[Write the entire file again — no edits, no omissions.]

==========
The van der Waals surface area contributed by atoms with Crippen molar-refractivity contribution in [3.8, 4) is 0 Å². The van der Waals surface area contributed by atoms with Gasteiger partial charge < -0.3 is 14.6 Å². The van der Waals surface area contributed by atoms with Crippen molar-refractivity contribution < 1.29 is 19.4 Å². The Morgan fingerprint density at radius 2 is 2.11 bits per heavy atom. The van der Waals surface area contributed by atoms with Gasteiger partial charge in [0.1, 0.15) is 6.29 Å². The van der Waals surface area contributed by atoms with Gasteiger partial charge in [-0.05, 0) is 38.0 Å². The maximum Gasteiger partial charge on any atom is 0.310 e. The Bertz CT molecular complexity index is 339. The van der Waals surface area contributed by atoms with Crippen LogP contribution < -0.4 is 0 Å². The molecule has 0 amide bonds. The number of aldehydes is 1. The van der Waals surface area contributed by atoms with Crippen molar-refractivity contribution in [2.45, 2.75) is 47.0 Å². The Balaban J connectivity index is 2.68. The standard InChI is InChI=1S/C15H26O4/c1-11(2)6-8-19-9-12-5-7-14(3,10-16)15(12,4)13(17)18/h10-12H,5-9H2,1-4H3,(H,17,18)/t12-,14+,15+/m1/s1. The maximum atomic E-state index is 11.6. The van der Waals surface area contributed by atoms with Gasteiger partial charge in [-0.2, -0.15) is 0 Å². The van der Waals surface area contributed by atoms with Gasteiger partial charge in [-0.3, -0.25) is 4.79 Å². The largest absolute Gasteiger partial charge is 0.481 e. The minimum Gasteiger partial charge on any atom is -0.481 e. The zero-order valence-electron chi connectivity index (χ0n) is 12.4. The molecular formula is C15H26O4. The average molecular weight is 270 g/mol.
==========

The van der Waals surface area contributed by atoms with Crippen molar-refractivity contribution in [3.8, 4) is 0 Å². The van der Waals surface area contributed by atoms with Gasteiger partial charge < -0.3 is 14.6 Å². The van der Waals surface area contributed by atoms with Crippen molar-refractivity contribution < 1.29 is 19.4 Å². The Morgan fingerprint density at radius 2 is 2.11 bits per heavy atom. The van der Waals surface area contributed by atoms with Gasteiger partial charge in [0.1, 0.15) is 6.29 Å². The van der Waals surface area contributed by atoms with Gasteiger partial charge in [-0.05, 0) is 38.0 Å². The maximum Gasteiger partial charge on any atom is 0.310 e. The Bertz CT molecular complexity index is 339. The van der Waals surface area contributed by atoms with Crippen LogP contribution < -0.4 is 0 Å². The molecule has 0 amide bonds. The number of aldehydes is 1. The van der Waals surface area contributed by atoms with Crippen molar-refractivity contribution in [2.45, 2.75) is 47.0 Å². The Balaban J connectivity index is 2.68. The standard InChI is InChI=1S/C15H26O4/c1-11(2)6-8-19-9-12-5-7-14(3,10-16)15(12,4)13(17)18/h10-12H,5-9H2,1-4H3,(H,17,18)/t12-,14+,15+/m1/s1. The maximum atomic E-state index is 11.6. The van der Waals surface area contributed by atoms with Gasteiger partial charge in [-0.2, -0.15) is 0 Å². The van der Waals surface area contributed by atoms with Gasteiger partial charge in [-0.3, -0.25) is 4.79 Å². The largest absolute Gasteiger partial charge is 0.481 e. The minimum Gasteiger partial charge on any atom is -0.481 e. The zero-order valence-electron chi connectivity index (χ0n) is 12.4. The molecular formula is C15H26O4. The average molecular weight is 270 g/mol.